Besides the possibilities glimpsed through newtworked computer communication, the other glittering horizon, but one we look upon with a roughly equal amount of fear as of hope, is genetic modification. Through various gene technologies, humanity now possesses the ability to change the fundamental “operating systems” of living organisms, from plants through the animal world, right up to and including ourselves. And while at present we teeter on the brink of re-making ourselves, there can be little doubt that sooner or later we will begin the process. What changes will we make? What attributes will we see as worthy? Will our daughters all end up looking like the women from Baywatch, and our sons like Roger Ramjet? Or will we opt for ways to increase our brain size, and work out how to use it more efficiently than we do now? Both, and far more, probably. Will we find a way to increase our useful lifespan beyond the current three score and ten, after which nearly all of us are either dying or as good as dead? Certainly. And lastly, in search of turning ourselves into supermen and women, will we expose some fatal flaw in our own reasoning or fuctioning, and end up with a world of monsters such as the one created by Frankenstein? Possibly.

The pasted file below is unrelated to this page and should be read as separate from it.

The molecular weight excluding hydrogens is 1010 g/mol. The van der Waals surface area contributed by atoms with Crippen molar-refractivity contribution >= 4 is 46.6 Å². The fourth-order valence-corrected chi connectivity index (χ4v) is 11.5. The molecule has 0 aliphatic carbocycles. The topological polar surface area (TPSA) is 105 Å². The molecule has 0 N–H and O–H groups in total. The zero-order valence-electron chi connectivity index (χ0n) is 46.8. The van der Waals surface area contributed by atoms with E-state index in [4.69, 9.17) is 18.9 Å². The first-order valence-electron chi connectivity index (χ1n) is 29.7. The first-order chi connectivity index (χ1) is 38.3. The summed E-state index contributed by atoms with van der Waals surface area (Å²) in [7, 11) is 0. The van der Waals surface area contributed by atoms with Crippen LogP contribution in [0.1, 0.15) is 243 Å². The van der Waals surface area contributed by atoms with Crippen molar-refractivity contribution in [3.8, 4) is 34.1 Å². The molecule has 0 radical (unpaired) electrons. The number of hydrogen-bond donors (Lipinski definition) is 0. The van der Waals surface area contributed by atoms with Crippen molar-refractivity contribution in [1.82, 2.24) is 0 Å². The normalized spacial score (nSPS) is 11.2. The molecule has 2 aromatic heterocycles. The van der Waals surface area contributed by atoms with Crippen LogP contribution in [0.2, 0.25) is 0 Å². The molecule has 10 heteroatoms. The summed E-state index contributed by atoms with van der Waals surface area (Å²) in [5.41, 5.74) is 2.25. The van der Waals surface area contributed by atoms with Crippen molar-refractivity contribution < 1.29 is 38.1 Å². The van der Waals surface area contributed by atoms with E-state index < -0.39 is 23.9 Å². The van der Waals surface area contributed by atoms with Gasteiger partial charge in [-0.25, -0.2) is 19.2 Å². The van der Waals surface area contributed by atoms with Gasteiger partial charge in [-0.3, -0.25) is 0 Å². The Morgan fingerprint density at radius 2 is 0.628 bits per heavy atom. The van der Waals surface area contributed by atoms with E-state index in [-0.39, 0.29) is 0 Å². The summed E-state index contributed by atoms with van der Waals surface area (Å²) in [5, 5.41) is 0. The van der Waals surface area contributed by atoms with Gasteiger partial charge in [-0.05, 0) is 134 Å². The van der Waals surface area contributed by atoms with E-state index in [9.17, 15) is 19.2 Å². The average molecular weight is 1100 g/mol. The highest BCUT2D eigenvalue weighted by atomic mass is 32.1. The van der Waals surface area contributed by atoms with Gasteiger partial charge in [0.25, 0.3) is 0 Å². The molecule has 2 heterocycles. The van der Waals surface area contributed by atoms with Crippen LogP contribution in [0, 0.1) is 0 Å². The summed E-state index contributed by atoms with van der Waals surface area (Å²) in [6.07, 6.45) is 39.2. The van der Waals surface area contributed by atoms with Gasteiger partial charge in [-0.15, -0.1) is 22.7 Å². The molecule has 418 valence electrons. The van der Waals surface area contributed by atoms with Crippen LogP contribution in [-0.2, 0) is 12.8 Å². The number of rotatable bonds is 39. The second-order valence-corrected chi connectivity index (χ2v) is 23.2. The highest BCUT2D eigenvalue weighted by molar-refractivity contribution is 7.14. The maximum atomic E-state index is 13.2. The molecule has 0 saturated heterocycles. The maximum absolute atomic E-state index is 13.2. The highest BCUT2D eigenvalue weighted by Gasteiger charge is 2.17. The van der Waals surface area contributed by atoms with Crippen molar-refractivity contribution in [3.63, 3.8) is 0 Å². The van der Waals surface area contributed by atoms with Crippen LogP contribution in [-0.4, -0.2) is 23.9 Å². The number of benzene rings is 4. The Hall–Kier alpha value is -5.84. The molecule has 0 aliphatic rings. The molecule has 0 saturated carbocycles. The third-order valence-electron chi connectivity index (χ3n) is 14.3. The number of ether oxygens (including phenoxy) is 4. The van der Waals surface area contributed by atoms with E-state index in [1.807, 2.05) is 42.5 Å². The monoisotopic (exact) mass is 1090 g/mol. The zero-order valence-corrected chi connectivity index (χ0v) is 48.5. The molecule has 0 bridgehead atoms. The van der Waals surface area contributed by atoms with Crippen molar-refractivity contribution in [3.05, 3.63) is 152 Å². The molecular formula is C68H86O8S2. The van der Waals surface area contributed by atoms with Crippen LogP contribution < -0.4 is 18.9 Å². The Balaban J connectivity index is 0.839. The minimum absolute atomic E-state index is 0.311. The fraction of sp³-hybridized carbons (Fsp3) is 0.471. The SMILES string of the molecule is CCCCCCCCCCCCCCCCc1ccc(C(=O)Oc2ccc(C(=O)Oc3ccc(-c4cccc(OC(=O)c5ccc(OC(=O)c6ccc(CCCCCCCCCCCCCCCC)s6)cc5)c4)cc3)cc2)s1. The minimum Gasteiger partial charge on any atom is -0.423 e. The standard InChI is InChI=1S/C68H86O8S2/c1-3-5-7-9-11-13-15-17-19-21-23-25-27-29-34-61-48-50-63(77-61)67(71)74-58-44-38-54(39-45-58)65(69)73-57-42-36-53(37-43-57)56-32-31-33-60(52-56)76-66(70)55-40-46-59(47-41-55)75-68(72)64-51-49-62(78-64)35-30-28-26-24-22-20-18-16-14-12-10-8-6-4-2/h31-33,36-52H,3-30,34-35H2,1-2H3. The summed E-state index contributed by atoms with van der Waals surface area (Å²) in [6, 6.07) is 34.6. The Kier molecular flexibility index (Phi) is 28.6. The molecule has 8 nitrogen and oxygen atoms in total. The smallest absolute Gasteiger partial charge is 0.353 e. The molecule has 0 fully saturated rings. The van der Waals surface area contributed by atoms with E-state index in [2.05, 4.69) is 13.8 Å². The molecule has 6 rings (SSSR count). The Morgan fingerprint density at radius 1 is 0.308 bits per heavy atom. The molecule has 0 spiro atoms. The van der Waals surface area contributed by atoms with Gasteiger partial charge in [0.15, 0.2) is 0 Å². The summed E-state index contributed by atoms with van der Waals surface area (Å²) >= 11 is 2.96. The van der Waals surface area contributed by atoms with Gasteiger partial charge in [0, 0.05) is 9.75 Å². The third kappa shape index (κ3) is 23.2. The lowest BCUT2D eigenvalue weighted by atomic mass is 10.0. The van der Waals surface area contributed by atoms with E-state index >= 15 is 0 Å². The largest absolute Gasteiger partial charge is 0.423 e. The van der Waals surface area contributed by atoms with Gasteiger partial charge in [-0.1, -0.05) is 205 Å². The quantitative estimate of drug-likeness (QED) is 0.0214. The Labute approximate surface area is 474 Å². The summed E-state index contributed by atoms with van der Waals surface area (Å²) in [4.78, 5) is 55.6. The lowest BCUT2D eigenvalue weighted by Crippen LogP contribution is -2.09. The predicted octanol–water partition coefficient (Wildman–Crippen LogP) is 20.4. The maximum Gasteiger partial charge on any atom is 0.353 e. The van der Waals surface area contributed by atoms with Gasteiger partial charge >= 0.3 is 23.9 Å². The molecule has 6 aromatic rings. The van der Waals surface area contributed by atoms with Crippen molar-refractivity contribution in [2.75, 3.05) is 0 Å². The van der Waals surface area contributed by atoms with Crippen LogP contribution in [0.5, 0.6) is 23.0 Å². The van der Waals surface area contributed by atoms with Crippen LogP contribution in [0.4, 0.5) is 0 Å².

While all of these questions confront us with our newly acquired godlike capabilities, there are others of an old brain kind, to do with greed and killing over scarce resources, which will confront us at the very same time. Fossil fuels, food, water, minerals, all are expected to become in rapidly increasingly scarce supply in the coming years and decades, and so just at the moment when humanity possesses the means to remake itself and its world in a better way, it could just as easily destroy itself by inaction over global warming and climate destablisation, and in conflicts over resources. And as of the mid last century, we happen to possess the gun we aim at our own racial temple, 24 hours a day, 7 days a week, and our finger sweats.